Many considerations are made when filing a Florida car accident lawsuit. The injured person must name and notify all parties responsible for the injury, think of the experts needed to connect the defendants’ actions to the injury, and collect documentation to show the damages amount needed to cover the incurred hospital bills and lost wages. An important decision, albeit less obvious, is where to file the lawsuit. In a car accident lawsuit, an action may be filed in the home county of the insured, the county of residence of the defendant, or the county where the accident occurred. A recent Fourth District Court of Appeal decision (No. 4D17-1546) reveals additional locations where a lawsuit may be filed when an injured person must file suit against an insurance company to receive uninsured/underinsured (UM) benefits.
This appeal stemmed from a lawsuit against two uninsured motorist insurers. The injured person was a resident of Broward County, and the uninsured defendant driver was a resident of Hillsborough County. The accident occurred on I-75 in Manatee County. UM claims were filed with his insurance companies, which were both denied. Both companies were foreign corporations. The injured person then filed suit in Palm Beach County, which contains an office for an agent of one of the insurers. One of the defendant insurers filed a motion pursuant to Florida Rule of Civil Procedure 1.060 to transfer to a different county, which was granted. The plaintiff appealed.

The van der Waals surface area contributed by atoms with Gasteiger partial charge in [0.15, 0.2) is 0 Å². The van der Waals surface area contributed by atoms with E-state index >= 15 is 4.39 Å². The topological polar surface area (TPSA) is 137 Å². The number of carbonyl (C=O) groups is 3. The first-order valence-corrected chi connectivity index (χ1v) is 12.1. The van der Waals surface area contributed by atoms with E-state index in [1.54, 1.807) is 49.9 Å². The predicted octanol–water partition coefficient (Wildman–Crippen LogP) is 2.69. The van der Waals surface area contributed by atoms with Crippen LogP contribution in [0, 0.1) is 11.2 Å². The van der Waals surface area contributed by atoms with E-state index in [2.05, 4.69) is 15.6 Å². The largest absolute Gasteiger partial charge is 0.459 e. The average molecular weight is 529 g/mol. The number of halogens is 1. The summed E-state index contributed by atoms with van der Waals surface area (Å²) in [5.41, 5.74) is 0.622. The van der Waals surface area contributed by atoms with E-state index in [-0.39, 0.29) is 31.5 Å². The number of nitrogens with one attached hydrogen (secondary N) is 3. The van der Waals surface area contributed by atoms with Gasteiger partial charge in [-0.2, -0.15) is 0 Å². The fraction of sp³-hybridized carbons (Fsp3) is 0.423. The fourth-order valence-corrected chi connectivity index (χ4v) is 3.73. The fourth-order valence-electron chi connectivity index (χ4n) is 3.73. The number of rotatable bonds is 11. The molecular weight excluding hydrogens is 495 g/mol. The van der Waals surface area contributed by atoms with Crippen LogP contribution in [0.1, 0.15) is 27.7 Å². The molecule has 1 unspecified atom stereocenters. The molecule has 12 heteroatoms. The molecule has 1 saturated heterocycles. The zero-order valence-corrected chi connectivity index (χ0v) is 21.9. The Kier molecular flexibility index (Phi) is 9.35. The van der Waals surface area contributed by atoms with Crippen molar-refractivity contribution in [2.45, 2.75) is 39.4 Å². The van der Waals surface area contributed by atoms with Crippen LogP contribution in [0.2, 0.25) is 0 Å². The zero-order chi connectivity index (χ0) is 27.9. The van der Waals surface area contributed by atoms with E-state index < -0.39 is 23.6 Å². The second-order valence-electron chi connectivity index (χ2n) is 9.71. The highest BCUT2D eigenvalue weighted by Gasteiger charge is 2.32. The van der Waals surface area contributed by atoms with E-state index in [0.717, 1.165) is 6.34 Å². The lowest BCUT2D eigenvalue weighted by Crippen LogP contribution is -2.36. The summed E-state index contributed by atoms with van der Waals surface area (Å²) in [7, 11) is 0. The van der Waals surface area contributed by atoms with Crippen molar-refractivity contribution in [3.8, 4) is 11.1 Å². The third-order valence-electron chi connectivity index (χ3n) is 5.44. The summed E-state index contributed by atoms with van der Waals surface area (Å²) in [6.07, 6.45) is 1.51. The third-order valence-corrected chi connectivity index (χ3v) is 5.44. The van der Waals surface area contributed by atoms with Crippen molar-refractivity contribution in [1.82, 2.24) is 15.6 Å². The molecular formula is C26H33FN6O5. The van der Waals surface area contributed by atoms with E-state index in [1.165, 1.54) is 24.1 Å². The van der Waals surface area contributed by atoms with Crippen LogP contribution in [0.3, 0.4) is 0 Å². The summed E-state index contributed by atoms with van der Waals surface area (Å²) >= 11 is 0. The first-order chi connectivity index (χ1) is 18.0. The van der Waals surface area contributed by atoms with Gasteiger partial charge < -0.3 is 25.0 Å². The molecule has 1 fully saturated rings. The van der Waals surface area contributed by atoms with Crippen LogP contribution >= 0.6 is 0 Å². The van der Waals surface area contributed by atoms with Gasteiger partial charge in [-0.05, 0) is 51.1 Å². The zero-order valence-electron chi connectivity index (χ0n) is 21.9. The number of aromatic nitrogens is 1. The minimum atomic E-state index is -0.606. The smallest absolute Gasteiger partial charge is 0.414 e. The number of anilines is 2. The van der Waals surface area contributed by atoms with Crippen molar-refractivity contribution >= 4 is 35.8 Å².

Chapter 47 of the Florida Statutes provides the guidelines for determining proper venue. If the defendant is a domestic corporation, the lawsuit can only be brought in the county where the corporation usually keeps an office to handle its usual business, where the cause of action happened, or where the property in litigation is located. Similarly, lawsuits against foreign corporations are brought where the business has an agent or other representative, where the cause of action accrued, or where the property in the litigation is located. If there is more than one defendant, Chapter 47 allows the lawsuit to be brought in any county in which any defendant resides.